noun, plural: thromboxanes A2
A thromboxane, with a chemical formula of C20H32O5, has a bicyclic oxaneoxetane structure, produced by the platelets, and acts as a potent inducer of platelet aggregation and vasoconstriction; thromboxa-5,13-dien-1-oic acid, 9,11-epoxy-15-hydroxy-, (5Z,9alpha,11alpha,13E,15S)-
Eicosanoid is the generic term to refer to the compounds derived from arachidonic acid or other polyunsaturated fatty acids of 20-carbon length. Thromboxanes are one of the groups of eicosanoids. Thromboxanes are produced biosynthetically by activated platelets. Within the cell, prostaglandin cyclic endoperoxides, e.g. prostaglandin H2, are converted into thromboxanes through the aid of the enzymes, thromboxane synthases. The thromboxanes are characterized by having a six-membered ether-containing ring and their role in thrombosis. Two of the major thromboxanes are thromboxane A2 (TxA2) and thromboxane B2 (TxB2).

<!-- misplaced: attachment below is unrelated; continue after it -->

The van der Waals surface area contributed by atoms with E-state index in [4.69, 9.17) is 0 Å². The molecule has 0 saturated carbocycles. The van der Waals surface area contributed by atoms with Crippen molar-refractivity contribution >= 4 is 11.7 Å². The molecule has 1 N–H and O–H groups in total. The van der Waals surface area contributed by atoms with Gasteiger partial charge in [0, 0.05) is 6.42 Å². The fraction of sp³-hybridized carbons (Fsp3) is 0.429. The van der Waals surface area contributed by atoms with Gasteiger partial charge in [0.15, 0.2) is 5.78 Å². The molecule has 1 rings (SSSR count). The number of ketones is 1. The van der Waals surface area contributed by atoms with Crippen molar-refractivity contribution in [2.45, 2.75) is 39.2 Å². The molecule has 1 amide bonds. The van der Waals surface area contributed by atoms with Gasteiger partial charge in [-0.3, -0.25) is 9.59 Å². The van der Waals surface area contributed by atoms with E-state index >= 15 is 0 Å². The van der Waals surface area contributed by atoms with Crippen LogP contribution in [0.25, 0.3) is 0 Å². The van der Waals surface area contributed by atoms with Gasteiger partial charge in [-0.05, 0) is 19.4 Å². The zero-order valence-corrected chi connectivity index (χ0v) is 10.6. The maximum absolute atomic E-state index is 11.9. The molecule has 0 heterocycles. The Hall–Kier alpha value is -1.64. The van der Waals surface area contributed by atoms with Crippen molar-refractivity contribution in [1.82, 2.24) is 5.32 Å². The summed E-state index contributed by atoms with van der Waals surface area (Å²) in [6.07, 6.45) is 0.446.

TxA2 has a bicyclic oxaneoxetane structure. It has a chemical formula of C20H34O6. The compound is a potent inducer of platelet aggregation and causes vasoconstriction. The activation of platelets leads to the further production of TxA2. TxA2 is believed to be responsible for Prinzmetal’s angina. It is the principal component of rabbit aorta contracting substance (rcs).
The thromboxane A2 receptors are the receptors mediating the action of TxA2. The inactive metabolite or product of thromboxane A2 is thromboxane B2.